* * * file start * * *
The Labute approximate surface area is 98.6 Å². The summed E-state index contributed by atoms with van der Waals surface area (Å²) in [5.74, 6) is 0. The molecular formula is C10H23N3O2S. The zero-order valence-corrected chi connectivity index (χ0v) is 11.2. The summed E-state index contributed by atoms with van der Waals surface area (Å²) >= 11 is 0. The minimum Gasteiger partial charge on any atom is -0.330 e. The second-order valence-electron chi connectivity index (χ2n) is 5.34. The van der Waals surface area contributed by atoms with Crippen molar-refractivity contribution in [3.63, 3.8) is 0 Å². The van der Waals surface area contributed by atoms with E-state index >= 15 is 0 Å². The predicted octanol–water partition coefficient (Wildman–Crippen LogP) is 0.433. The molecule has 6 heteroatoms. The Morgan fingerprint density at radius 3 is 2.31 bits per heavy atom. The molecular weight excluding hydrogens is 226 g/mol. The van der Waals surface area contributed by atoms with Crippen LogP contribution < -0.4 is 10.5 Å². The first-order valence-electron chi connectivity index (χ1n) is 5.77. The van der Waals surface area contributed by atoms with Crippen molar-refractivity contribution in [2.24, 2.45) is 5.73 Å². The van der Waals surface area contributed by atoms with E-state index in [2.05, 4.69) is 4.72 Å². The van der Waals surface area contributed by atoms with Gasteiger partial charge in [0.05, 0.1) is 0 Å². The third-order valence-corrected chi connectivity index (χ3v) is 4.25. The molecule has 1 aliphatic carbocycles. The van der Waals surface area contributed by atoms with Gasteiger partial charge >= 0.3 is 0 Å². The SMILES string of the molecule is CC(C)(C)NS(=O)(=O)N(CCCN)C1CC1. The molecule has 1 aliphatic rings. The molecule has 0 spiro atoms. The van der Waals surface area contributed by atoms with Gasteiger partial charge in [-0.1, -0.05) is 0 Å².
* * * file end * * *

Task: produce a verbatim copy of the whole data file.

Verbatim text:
The Labute approximate surface area is 98.6 Å². The summed E-state index contributed by atoms with van der Waals surface area (Å²) in [5.74, 6) is 0. The molecular formula is C10H23N3O2S. The zero-order valence-corrected chi connectivity index (χ0v) is 11.2. The summed E-state index contributed by atoms with van der Waals surface area (Å²) >= 11 is 0. The minimum Gasteiger partial charge on any atom is -0.330 e. The second-order valence-electron chi connectivity index (χ2n) is 5.34. The van der Waals surface area contributed by atoms with Crippen molar-refractivity contribution in [3.63, 3.8) is 0 Å². The van der Waals surface area contributed by atoms with E-state index >= 15 is 0 Å². The predicted octanol–water partition coefficient (Wildman–Crippen LogP) is 0.433. The molecule has 6 heteroatoms. The Morgan fingerprint density at radius 3 is 2.31 bits per heavy atom. The molecular weight excluding hydrogens is 226 g/mol. The van der Waals surface area contributed by atoms with Crippen LogP contribution < -0.4 is 10.5 Å². The first-order valence-electron chi connectivity index (χ1n) is 5.77. The van der Waals surface area contributed by atoms with Crippen molar-refractivity contribution in [2.24, 2.45) is 5.73 Å². The van der Waals surface area contributed by atoms with E-state index in [2.05, 4.69) is 4.72 Å². The van der Waals surface area contributed by atoms with Gasteiger partial charge in [0.05, 0.1) is 0 Å². The third-order valence-corrected chi connectivity index (χ3v) is 4.25. The molecule has 1 aliphatic carbocycles. The van der Waals surface area contributed by atoms with Gasteiger partial charge >= 0.3 is 0 Å². The SMILES string of the molecule is CC(C)(C)NS(=O)(=O)N(CCCN)C1CC1. The molecule has 1 aliphatic rings. The molecule has 0 spiro atoms. The van der Waals surface area contributed by atoms with Gasteiger partial charge in [-0.1, -0.05) is 0 Å².